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Partners Worry About Riverbed's Future After It Sells SteelStore To NetApp

They love Riverbed's solutions and support, but the company's channel partners are concerned about the future if Riverbed gives into investor pressure to sell itself.

Riverbed Technology in public appears unconcerned about pressure from one of its investors to sell itself or explore other strategic options, but attendees of this week's Riverbed Force conference said they worry about the potential consequences of such an action.

At this week's Riverbed Force conference, Riverbed's top executives, including CEO and co-founder Jerry Kennelly, did not use their keynote presentations to discuss the moves by activist investor Elliott Management, which in January made a $3.1 billion bid to acquire the company.

However, Chief Sales Officer Paul Mountford told CRN to remember that the San Francisco-based company is not receiving pressures from investors, but instead from only one investor.

[Related: Riverbed: Visibility, Automation Key To Hybrid Networks, Hybrid Clouds]

"It's one investor who makes these kind of plays his business," Mountford said. "He's also pushing other companies including EMC and Juniper Networks."

Fundamentally, regardless of whether Riverbed is a public or private company, nothing really changes, Mountford said.

"The technology is the same," he said. "To customers and partners, there would be no change. Elliott [Management] sees Riverbed as having a huge amount of potential. However, it takes a long while for any changes to be made."

Riverbed, however, is already changing as an organization.

In response to mounting pressure from Elliott Management, Riverbed in mid-October said it is restructuring its business, trimming costs, and starting to explore other strategic and financial options.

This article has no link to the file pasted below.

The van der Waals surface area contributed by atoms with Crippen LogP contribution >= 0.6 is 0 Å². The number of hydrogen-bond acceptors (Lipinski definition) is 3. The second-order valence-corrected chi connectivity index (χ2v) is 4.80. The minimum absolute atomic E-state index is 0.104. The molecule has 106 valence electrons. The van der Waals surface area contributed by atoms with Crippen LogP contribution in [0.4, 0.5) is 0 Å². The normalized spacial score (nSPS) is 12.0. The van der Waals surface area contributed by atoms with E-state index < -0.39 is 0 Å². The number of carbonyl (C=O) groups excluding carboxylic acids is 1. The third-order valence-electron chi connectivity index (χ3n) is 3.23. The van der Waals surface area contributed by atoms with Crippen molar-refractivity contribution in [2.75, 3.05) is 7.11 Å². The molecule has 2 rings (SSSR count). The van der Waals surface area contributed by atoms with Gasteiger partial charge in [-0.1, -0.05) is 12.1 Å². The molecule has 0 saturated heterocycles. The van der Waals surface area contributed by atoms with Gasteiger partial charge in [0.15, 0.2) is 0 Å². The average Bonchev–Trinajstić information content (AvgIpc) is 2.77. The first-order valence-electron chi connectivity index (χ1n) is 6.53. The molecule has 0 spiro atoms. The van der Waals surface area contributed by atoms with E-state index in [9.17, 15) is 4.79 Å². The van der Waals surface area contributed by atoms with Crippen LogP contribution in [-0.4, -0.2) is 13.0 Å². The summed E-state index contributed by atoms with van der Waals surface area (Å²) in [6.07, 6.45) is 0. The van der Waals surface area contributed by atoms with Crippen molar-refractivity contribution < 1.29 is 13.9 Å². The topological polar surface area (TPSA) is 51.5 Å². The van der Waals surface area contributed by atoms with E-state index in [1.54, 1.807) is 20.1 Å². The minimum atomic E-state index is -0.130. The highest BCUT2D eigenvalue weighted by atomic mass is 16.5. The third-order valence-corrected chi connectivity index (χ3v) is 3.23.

Furthermore, Riverbed late last month sold its SteelStore backup appliance to NetApp for $80 million. Riverbed executives would not comment on whether that sale stemmed from investor pressure.

However, at least one solution provider thinks that may be the case.

Johan Nilsson of Rebendo Konsult, a Sweden-based solution provider that started working with Riverbed after its 2012 acquisition of Opnet, with which Rebendo previously partnered, said there is always concern when there is investor pressure to change a vendor partner.

"I'm not that surprised to see the investor pressure," Nilsson told CRN. "We've already seen the first step, which is Riverbed selling SteelStore to NetApp. Now we're waiting for the strategy."

The SteelStore line probably brought relatively little revenue to Riverbed, Nilsson said. "It seems Riverbed did the sale to buy itself time to work on its strategy. It can go back to investors and say, 'See? We sold that part.' "

NEXT: Partners, Users Worry About Fallout From More Riverbed Changes

Rebendo's Nilsson said his primary concern should Riverbed be sold is who the buyer would be. "We're a big Cisco shop," he said. "What if [Riverbed's] SteelHead ends up anywhere other than Cisco? We'd lose it."

One U.S. solution provider told CRN under condition of anonymity that the biggest concern should Riverbed change hands is the question of what would happen to the company's technical support.

Riverbed has a great support team, the solution provider said. "When we need to talk to them, they're there for us," the solution provider said. "They appreciate our efforts to try to solve issues, and are there to help after we have done everything we can."

That kind of support is key for customers, the solution provider said. "We have to deliver technology with excellence," the solution provider said. "We have to look at the support customers have after the deployment."

One Riverbed user, meanwhile, already has reported fallout from Riverbed's sale of its SteelStore appliance to NetApp.

The user's company had made a substantial investment in SteelStore only to see that product line now go to a vendor it currently has no relationship with, and is now looking at doing more with Riverbed's SteelApp line. And that, the user said, is cause for concern.

"I like Riverbed a lot," the user said. "My concern is, if we invest in SteelApp, will we be told a few months later that it was sold to Citrix? If Riverbed sells itself or the SteelApp line, what do you tell your CIO after the company invested in the solution?"


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